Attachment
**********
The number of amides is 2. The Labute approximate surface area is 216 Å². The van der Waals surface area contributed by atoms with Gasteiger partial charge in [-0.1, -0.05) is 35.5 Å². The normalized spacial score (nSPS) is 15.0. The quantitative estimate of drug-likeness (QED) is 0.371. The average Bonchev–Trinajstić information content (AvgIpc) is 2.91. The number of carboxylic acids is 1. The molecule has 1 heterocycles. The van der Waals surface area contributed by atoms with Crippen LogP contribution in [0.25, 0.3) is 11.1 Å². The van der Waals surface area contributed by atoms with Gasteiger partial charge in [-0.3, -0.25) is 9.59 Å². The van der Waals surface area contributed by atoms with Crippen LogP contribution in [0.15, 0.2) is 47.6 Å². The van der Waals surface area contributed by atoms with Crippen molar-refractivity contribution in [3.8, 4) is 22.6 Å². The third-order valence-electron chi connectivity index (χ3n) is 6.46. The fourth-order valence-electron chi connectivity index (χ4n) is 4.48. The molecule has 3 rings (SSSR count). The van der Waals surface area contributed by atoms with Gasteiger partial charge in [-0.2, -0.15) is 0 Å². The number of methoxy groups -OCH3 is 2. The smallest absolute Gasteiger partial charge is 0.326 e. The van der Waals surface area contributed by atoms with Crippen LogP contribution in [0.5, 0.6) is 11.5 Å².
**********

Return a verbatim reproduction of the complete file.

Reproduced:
The number of amides is 2. The Labute approximate surface area is 216 Å². The van der Waals surface area contributed by atoms with Gasteiger partial charge in [-0.1, -0.05) is 35.5 Å². The normalized spacial score (nSPS) is 15.0. The quantitative estimate of drug-likeness (QED) is 0.371. The average Bonchev–Trinajstić information content (AvgIpc) is 2.91. The number of carboxylic acids is 1. The molecule has 1 heterocycles. The van der Waals surface area contributed by atoms with Crippen LogP contribution in [0.25, 0.3) is 11.1 Å². The van der Waals surface area contributed by atoms with Gasteiger partial charge in [-0.3, -0.25) is 9.59 Å². The van der Waals surface area contributed by atoms with Crippen LogP contribution in [0.15, 0.2) is 47.6 Å². The van der Waals surface area contributed by atoms with Crippen molar-refractivity contribution in [3.8, 4) is 22.6 Å². The third-order valence-electron chi connectivity index (χ3n) is 6.46. The fourth-order valence-electron chi connectivity index (χ4n) is 4.48. The molecule has 3 rings (SSSR count). The van der Waals surface area contributed by atoms with Gasteiger partial charge in [-0.2, -0.15) is 0 Å². The number of methoxy groups -OCH3 is 2. The smallest absolute Gasteiger partial charge is 0.326 e. The van der Waals surface area contributed by atoms with Crippen LogP contribution in [0.5, 0.6) is 11.5 Å².